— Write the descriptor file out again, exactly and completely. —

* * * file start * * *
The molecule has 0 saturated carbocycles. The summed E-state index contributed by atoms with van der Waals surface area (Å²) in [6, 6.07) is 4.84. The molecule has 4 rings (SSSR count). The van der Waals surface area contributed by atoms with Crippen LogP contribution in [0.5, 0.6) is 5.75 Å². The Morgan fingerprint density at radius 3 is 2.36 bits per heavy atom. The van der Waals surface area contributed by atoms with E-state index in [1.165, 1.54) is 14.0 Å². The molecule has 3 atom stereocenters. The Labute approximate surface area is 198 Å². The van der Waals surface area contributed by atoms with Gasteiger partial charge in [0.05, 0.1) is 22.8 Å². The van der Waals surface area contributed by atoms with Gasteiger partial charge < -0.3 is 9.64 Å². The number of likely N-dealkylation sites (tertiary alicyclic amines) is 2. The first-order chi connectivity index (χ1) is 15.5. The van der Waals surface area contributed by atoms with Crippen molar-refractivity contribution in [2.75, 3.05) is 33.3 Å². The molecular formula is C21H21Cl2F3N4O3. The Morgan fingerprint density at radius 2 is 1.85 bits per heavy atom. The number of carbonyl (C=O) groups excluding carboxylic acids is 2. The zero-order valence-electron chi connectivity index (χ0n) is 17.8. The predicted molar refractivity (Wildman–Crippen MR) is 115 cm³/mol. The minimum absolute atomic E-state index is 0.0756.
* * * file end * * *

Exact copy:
The molecule has 0 saturated carbocycles. The summed E-state index contributed by atoms with van der Waals surface area (Å²) in [6, 6.07) is 4.84. The molecule has 4 rings (SSSR count). The van der Waals surface area contributed by atoms with Crippen LogP contribution in [0.5, 0.6) is 5.75 Å². The Morgan fingerprint density at radius 3 is 2.36 bits per heavy atom. The van der Waals surface area contributed by atoms with E-state index in [1.165, 1.54) is 14.0 Å². The molecule has 3 atom stereocenters. The Labute approximate surface area is 198 Å². The van der Waals surface area contributed by atoms with Gasteiger partial charge in [0.05, 0.1) is 22.8 Å². The van der Waals surface area contributed by atoms with Gasteiger partial charge < -0.3 is 9.64 Å². The number of likely N-dealkylation sites (tertiary alicyclic amines) is 2. The first-order chi connectivity index (χ1) is 15.5. The van der Waals surface area contributed by atoms with Crippen molar-refractivity contribution in [2.75, 3.05) is 33.3 Å². The molecular formula is C21H21Cl2F3N4O3. The Morgan fingerprint density at radius 2 is 1.85 bits per heavy atom. The number of carbonyl (C=O) groups excluding carboxylic acids is 2. The zero-order valence-electron chi connectivity index (χ0n) is 17.8. The predicted molar refractivity (Wildman–Crippen MR) is 115 cm³/mol. The minimum absolute atomic E-state index is 0.0756.